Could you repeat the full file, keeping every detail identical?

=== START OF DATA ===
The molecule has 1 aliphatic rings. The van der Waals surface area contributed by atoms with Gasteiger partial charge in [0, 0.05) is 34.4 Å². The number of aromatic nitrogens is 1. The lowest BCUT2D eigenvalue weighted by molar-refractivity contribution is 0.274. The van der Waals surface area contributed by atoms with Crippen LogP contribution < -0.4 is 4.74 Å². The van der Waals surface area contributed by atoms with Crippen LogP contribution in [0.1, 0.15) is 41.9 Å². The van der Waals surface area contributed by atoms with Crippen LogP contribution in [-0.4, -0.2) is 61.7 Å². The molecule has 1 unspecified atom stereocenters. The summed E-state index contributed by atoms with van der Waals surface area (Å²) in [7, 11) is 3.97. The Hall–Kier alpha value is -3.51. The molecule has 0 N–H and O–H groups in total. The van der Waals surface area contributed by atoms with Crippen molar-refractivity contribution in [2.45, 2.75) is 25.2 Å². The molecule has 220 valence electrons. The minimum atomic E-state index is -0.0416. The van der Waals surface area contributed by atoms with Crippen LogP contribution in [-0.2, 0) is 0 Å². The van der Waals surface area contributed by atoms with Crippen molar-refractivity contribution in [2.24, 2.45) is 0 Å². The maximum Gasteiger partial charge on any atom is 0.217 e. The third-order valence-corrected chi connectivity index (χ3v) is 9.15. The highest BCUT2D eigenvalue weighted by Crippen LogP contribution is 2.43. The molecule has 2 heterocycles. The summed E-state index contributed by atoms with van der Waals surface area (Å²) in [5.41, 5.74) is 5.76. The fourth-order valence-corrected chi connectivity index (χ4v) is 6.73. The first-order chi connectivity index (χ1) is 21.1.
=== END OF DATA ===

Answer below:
The molecule has 1 aliphatic rings. The van der Waals surface area contributed by atoms with Gasteiger partial charge in [0, 0.05) is 34.4 Å². The number of aromatic nitrogens is 1. The lowest BCUT2D eigenvalue weighted by molar-refractivity contribution is 0.274. The van der Waals surface area contributed by atoms with Crippen LogP contribution < -0.4 is 4.74 Å². The van der Waals surface area contributed by atoms with Crippen LogP contribution in [0.1, 0.15) is 41.9 Å². The van der Waals surface area contributed by atoms with Crippen LogP contribution in [-0.4, -0.2) is 61.7 Å². The molecule has 1 unspecified atom stereocenters. The summed E-state index contributed by atoms with van der Waals surface area (Å²) in [7, 11) is 3.97. The Hall–Kier alpha value is -3.51. The molecule has 0 N–H and O–H groups in total. The van der Waals surface area contributed by atoms with Crippen molar-refractivity contribution in [2.45, 2.75) is 25.2 Å². The molecule has 220 valence electrons. The minimum atomic E-state index is -0.0416. The van der Waals surface area contributed by atoms with Crippen LogP contribution in [-0.2, 0) is 0 Å². The van der Waals surface area contributed by atoms with Crippen molar-refractivity contribution in [2.24, 2.45) is 0 Å². The maximum Gasteiger partial charge on any atom is 0.217 e. The third-order valence-corrected chi connectivity index (χ3v) is 9.15. The highest BCUT2D eigenvalue weighted by Crippen LogP contribution is 2.43. The molecule has 2 heterocycles. The summed E-state index contributed by atoms with van der Waals surface area (Å²) in [5.41, 5.74) is 5.76. The fourth-order valence-corrected chi connectivity index (χ4v) is 6.73. The first-order chi connectivity index (χ1) is 21.1.